At times, many of us take police officers, sheriff’s deputies and firefighters for granted. But those who have been helped by them – whether they’re performing CPR in a medical emergency or breaking up a potentially violent confrontation – know they can mean the difference between life and death.
With its lack of high-profile crimes, Los Altos often offers residents a false sense of security. But the horrific events of Sept. 11, 2001 – the nine-year anniversary upon us Saturday – taught us to take nothing for granted. 9/11 remains a reminder of how vital our protectors, and the services they provide, truly are.
The Town Crier recently interviewed deputies, firefighters and police officers to better understand the jobs they perform and how they serve us. We value their insights and offer their reflections on one of the most infamous days in American history.
Los Altos’ Santa Clara County Fire Department firefighters
Amber Peterson and Suwanna Kerdkaew were about to become firefighters just before two airplanes hit the World Trade Center in Manhattan nine years ago. Both had yet to respond to a call at that point, much less enter a burning building.
Rather than let the intimidating news drive them from a career that would involve certain danger, both jumped in headfirst.
“I was in the process (of taking written exams to qualify for becoming a firefighter), and they asked us in class, ‘Would you still go into a building if you knew it was going to come down?’” Peterson recalled. “It made us think, but I would absolutely want to.”
Kerdkaew, a former Genentech employee, said her desire to become a firefighter was reinforced after she noticed a flight attendant in uniform on BART a few days after Sept. 11.
“Everything I saw around me – the flight attendant, the outpouring of support – solidified my resolve to become a firefighter,” she said.
Both firefighters now work at the Santa Clara County Fire Department’s Los Altos station on Almond Avenue.
A variety of protections
There aren’t any buildings in Los Altos that, if targeted by terrorists, would have the same impact as two 100-plus-story skyscrapers crumbling. But it doesn’t take that kind of catastrophe to pinpoint a firefighter’s worth, according to Kerdkaew.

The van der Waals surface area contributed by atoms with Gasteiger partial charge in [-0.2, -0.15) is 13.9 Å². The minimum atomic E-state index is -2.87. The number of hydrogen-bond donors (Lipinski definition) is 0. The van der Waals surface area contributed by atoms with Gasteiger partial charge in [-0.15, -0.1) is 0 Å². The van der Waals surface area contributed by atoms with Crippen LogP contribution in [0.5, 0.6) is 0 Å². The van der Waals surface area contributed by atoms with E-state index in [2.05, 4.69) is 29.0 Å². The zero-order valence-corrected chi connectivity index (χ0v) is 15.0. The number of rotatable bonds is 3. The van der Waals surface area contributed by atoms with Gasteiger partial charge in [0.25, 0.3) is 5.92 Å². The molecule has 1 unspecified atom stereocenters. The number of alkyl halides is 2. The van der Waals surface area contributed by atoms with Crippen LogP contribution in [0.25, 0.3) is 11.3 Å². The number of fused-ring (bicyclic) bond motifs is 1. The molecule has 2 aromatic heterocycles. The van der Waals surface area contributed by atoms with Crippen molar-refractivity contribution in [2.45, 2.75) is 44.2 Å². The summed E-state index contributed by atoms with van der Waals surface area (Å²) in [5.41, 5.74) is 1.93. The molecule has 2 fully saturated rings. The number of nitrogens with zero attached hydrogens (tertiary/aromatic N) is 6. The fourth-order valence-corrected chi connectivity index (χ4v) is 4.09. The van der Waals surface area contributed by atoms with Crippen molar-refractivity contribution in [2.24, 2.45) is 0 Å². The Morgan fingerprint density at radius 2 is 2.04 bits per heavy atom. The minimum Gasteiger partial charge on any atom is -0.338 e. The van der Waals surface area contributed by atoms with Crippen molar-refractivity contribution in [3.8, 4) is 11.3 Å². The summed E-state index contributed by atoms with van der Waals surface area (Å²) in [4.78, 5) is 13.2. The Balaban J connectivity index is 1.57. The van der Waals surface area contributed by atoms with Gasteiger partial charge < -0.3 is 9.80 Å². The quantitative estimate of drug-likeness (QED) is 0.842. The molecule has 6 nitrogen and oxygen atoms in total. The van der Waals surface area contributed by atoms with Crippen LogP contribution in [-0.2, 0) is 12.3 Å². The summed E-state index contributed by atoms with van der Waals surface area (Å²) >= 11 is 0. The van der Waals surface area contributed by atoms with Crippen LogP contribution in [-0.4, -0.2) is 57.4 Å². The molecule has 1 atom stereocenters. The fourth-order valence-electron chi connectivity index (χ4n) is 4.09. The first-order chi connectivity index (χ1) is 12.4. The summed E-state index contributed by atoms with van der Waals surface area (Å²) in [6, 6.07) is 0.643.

“It could be a one-story, two-bedroom home,” she said. “In that moment, we’re trained to do what we’re supposed to do.”
A majority of calls the Los Altos Almond station receives are medical, so it’s no wonder that American Medical Response teammates James Sauter and Samantha Tennison – based in Los Altos and also serving other Santa Clara County cities – constantly have their hands full. After two years and seven years on the job, respectively, they said it’s the difference-making incidents that motivate them amid loads of stress.
“They can be rare,” Sauter said. “When you do get it … and you know you’ve helped, it’s a great feeling.”
Peterson said she was driving to the gym the morning of Sept. 11, 2001.
“I kept hearing talking on the radio, so I kept changing it,” she said. “When I got to the gym, there was no one on a single piece of equipment. They were all dead-quiet, looking at the TV.”
Capt. Tony Balsa of the Los Altos station was working as a paramedic in Campbell nine years ago.
“We went to the printer (that receives departmentwide announcements), and it (read), ‘Turn on your TV.’ We all thought ‘Wow, great. We get to watch TV,’” Balsa said. “But it was just unbelievable.”
He said everyone was ordered to remain on high alert and look for anything suspicious – on a day where anything could be suspicious.
In the post-9/11 era, Balsa said firefighters are even more cautious than before in ambiguous situations and have formed new special-ops teams trained in disaster relief.
Risk and reward
Any firefighter or emergency medical personnel could probably write volumes on the daily risks they encounter. Tennison, the AMR employee, recalled an especially harrowing experience.
Several years ago, early in her career, she was called to work a concert at HP Pavilion in San Jose. A local gang leader had just been released from prison and was in attendance.
“There were around 20 assaults at that concert,” Tennison said. “And I ended up with that gang leader as my patient. … He had been thrown down a flight of stairs, so he had his bell rung pretty good.”
She became stuck amid the riotous throng trying to break into her ambulance.
“Sometimes people don’t want you to help who you’re trying to help,” she said.
Tennison sat with the lights off inside the ambulance with the gang leader as they awaited a police escort.
She eventually made it safely to the hospital but acknowledged the inherent danger in saving people. Luckily, she said, the near-deaths, deaths and violence she works with are balanced out.
“It’s not just lights, sirens, blood and guts,” she said. “We also get to see babies born.”
Lack of closure
Kerdkaew said she and her crew rarely get to learn the outcomes of patients they assist. Peterson said it can sometimes be discomforting when there’s no closure.
The two firefighters were on the scene last July when an 84-year-old Los Altos Hills resident crashed her car into the historical Shoup Building on Main Street. After rendering assistance, they were surveying the scene when a young man approached to thank them for saving his father weeks before.